Can You Get Sued For Copying Code


Can You Get Sued For Copying Code
Can You Get Sued For Copying Code

Today I want to go over a very controversial topic that has been going on forever in the US the last 20 years with the rise of software technologies. As we enter the automation age where AI will prevail the never ending question of someone copying code may become a problem. As you can image who will end up suing an AI system that we don’t know the owner? Who will even be able to identify the source of the originator or the presence of where your code lives at?

The obvious point is that legal concerns often arise from all of the above. For both developers and users of software products, one question has always been a matter of concern: can you get sued for copying code? In this article, we will dive into this topic from different angles and explore varying aspects related to intellectual property law, infringement suits, and protections for creators and users alike.

Copyright Law and Software Protection

Understanding legal frameworks surrounding intellectual property is crucial for navigating the world of software development. Copyright law plays a significant role in protecting various forms of original work, including software code. Under U.S. copyright law, computer programs are considered literary works, and as such, they’re afforded protection similar to books and other written creations.

One notable case that demonstrates copyright protection for code is Oracle America Inc. v. Google LLC. In that litigation, Oracle claimed that Google had infringed upon its Java SE platform’s API declarations by using them in Google’s Android operating system. Although Google argued fair use, the jury ruled in favor of Oracle, proving that code does fall under copyright law.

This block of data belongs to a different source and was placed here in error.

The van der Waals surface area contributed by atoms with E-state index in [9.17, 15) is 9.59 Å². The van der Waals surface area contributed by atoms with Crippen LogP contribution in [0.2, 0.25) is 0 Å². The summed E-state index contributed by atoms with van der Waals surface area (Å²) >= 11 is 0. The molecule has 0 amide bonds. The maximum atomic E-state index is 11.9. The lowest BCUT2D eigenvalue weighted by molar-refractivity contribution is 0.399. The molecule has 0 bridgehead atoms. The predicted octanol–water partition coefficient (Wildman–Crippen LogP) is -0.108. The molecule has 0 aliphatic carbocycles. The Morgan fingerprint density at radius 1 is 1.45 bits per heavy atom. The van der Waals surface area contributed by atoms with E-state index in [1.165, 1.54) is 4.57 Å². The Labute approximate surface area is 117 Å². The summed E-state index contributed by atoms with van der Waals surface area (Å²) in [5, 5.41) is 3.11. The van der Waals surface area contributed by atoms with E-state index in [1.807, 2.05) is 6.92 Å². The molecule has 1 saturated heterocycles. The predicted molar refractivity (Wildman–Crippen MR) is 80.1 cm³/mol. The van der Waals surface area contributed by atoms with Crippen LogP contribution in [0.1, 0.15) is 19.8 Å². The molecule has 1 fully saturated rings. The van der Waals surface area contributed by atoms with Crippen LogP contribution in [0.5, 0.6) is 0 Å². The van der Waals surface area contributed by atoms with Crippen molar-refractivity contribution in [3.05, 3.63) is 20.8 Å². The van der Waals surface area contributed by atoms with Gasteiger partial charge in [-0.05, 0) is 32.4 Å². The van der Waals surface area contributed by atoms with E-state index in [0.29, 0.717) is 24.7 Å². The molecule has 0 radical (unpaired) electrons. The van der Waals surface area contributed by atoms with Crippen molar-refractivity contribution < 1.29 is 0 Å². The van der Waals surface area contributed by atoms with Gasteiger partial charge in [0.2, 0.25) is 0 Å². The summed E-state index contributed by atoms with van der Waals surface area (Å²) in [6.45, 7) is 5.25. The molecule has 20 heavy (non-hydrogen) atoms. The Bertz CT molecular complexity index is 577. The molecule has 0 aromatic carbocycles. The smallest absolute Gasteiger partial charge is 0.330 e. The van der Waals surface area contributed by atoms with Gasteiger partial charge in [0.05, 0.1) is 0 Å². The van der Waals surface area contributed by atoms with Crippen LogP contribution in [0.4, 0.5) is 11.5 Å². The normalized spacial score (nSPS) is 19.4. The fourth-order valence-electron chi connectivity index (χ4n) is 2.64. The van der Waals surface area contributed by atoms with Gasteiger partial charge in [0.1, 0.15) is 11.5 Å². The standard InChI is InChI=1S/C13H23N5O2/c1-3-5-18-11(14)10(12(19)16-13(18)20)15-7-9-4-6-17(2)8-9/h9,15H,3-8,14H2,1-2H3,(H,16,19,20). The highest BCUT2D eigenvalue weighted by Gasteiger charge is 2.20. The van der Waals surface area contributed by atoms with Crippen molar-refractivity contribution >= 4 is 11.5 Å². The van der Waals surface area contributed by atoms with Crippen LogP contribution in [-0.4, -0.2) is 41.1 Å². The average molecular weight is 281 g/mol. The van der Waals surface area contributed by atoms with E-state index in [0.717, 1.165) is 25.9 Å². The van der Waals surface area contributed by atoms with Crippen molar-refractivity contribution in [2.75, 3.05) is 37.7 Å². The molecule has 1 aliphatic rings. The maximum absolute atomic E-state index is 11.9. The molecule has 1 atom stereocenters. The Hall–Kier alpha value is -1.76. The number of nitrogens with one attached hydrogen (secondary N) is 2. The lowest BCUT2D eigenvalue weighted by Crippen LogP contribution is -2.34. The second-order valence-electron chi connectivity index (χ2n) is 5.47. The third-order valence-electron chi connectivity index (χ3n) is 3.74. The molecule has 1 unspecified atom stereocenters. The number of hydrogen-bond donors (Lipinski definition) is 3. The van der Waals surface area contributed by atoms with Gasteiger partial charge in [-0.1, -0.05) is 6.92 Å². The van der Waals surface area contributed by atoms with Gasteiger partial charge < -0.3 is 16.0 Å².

• Computer programs are eligible for copyright protection
  • Legal implications arise when similarities in code are found
  • Infringement can lead to costly lawsuits and damage to reputation

Later in this article we will analyze in more detail this case.

Limits of Copyright Protection

Despite the broad protection offered by copyright law, not every piece of code can be protected. It is essential to understand how the law distinguishes between protectable and unprotected elements within a software program. The idea-expression dichotomy is particularly relevant in this context, where copyright law only covers the specific expression of an idea, rather than the idea itself.

Take Tetris, for instance. While the concept of falling blocks cannot be copyrighted, the specific code that performs this action in Tetris can be. Being aware of the limitations of copyright protection is crucial to developers who wish to avoid potential infringement lawsuits.

  • Idea-expression dichotomy limits what can be protected
  • Concepts are not covered; only specific expressions are
  • Savvy developers must understand how to innovate without infringement
  • When it does occur you need to be cautious when reaching to a conclusion because even the slightest edit in the code changes the ball game